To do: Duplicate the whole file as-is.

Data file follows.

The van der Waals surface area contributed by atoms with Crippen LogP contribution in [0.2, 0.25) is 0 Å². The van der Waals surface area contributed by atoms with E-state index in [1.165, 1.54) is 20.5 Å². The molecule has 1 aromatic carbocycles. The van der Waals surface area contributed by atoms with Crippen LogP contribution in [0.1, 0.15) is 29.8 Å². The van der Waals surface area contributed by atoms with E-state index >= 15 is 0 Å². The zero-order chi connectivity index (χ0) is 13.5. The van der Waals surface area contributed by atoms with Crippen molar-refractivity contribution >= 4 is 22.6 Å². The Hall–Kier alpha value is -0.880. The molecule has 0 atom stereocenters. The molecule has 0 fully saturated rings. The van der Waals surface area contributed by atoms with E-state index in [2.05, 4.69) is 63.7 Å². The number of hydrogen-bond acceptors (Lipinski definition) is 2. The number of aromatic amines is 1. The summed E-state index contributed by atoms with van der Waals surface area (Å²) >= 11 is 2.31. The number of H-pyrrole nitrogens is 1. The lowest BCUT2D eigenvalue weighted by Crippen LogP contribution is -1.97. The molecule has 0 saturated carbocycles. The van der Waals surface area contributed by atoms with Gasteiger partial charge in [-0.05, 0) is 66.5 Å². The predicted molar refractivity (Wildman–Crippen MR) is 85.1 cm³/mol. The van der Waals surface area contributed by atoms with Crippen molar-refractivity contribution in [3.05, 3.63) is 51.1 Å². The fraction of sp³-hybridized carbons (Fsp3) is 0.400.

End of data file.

The van der Waals surface area contributed by atoms with Crippen LogP contribution in [0.2, 0.25) is 0 Å². The van der Waals surface area contributed by atoms with E-state index in [1.165, 1.54) is 20.5 Å². The molecule has 1 aromatic carbocycles. The van der Waals surface area contributed by atoms with Crippen LogP contribution in [0.1, 0.15) is 29.8 Å². The van der Waals surface area contributed by atoms with E-state index >= 15 is 0 Å². The zero-order chi connectivity index (χ0) is 13.5. The van der Waals surface area contributed by atoms with Crippen molar-refractivity contribution >= 4 is 22.6 Å². The Hall–Kier alpha value is -0.880. The molecule has 0 atom stereocenters. The molecule has 0 fully saturated rings. The van der Waals surface area contributed by atoms with E-state index in [2.05, 4.69) is 63.7 Å². The number of hydrogen-bond acceptors (Lipinski definition) is 2. The number of aromatic amines is 1. The summed E-state index contributed by atoms with van der Waals surface area (Å²) >= 11 is 2.31. The number of H-pyrrole nitrogens is 1. The lowest BCUT2D eigenvalue weighted by Crippen LogP contribution is -1.97. The molecule has 0 saturated carbocycles. The van der Waals surface area contributed by atoms with Gasteiger partial charge in [-0.05, 0) is 66.5 Å². The predicted molar refractivity (Wildman–Crippen MR) is 85.1 cm³/mol. The van der Waals surface area contributed by atoms with Crippen molar-refractivity contribution in [3.05, 3.63) is 51.1 Å². The fraction of sp³-hybridized carbons (Fsp3) is 0.400.